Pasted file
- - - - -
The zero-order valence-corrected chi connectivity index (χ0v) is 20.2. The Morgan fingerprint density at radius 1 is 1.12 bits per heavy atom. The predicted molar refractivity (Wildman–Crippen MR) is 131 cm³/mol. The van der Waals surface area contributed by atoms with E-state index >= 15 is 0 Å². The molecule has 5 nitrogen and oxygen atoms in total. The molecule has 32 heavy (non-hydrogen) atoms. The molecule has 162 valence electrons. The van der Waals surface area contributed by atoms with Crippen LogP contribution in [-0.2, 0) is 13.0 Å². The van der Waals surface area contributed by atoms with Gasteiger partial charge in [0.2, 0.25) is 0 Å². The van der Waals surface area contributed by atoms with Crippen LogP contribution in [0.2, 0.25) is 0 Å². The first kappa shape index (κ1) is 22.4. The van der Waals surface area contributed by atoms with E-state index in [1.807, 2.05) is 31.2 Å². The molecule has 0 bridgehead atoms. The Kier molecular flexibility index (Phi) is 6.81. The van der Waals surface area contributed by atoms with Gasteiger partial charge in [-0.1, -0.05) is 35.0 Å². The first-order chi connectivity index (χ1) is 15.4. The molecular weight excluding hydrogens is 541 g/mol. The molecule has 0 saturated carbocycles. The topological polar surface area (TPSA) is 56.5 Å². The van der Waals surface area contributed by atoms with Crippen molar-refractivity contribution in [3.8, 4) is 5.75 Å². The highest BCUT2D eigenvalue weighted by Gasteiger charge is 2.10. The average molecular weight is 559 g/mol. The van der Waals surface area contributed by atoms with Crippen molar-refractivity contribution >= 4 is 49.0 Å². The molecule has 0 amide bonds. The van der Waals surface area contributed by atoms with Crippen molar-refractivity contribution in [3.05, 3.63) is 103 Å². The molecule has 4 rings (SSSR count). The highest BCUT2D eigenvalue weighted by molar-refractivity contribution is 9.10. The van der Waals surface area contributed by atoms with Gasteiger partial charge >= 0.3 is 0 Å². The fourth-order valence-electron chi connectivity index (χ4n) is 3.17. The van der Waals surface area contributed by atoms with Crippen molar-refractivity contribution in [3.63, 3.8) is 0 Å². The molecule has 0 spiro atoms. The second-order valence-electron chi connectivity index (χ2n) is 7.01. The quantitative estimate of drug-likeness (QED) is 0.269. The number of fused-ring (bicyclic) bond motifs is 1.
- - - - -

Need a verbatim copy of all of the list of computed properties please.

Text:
The zero-order valence-corrected chi connectivity index (χ0v) is 20.2. The Morgan fingerprint density at radius 1 is 1.12 bits per heavy atom. The predicted molar refractivity (Wildman–Crippen MR) is 131 cm³/mol. The van der Waals surface area contributed by atoms with E-state index >= 15 is 0 Å². The molecule has 5 nitrogen and oxygen atoms in total. The molecule has 32 heavy (non-hydrogen) atoms. The molecule has 162 valence electrons. The van der Waals surface area contributed by atoms with Crippen LogP contribution in [-0.2, 0) is 13.0 Å². The van der Waals surface area contributed by atoms with Gasteiger partial charge in [0.2, 0.25) is 0 Å². The van der Waals surface area contributed by atoms with Crippen LogP contribution in [0.2, 0.25) is 0 Å². The first kappa shape index (κ1) is 22.4. The van der Waals surface area contributed by atoms with E-state index in [1.807, 2.05) is 31.2 Å². The molecule has 0 bridgehead atoms. The Kier molecular flexibility index (Phi) is 6.81. The van der Waals surface area contributed by atoms with Gasteiger partial charge in [-0.1, -0.05) is 35.0 Å². The first-order chi connectivity index (χ1) is 15.4. The molecular weight excluding hydrogens is 541 g/mol. The molecule has 0 saturated carbocycles. The topological polar surface area (TPSA) is 56.5 Å². The van der Waals surface area contributed by atoms with Crippen molar-refractivity contribution in [3.8, 4) is 5.75 Å². The highest BCUT2D eigenvalue weighted by Gasteiger charge is 2.10. The average molecular weight is 559 g/mol. The van der Waals surface area contributed by atoms with Crippen molar-refractivity contribution >= 4 is 49.0 Å². The molecule has 0 amide bonds. The van der Waals surface area contributed by atoms with Crippen molar-refractivity contribution in [3.05, 3.63) is 103 Å². The molecule has 4 rings (SSSR count). The highest BCUT2D eigenvalue weighted by molar-refractivity contribution is 9.10. The van der Waals surface area contributed by atoms with Gasteiger partial charge >= 0.3 is 0 Å². The fourth-order valence-electron chi connectivity index (χ4n) is 3.17. The van der Waals surface area contributed by atoms with Crippen molar-refractivity contribution in [3.63, 3.8) is 0 Å². The molecule has 0 spiro atoms. The second-order valence-electron chi connectivity index (χ2n) is 7.01. The quantitative estimate of drug-likeness (QED) is 0.269. The number of fused-ring (bicyclic) bond motifs is 1.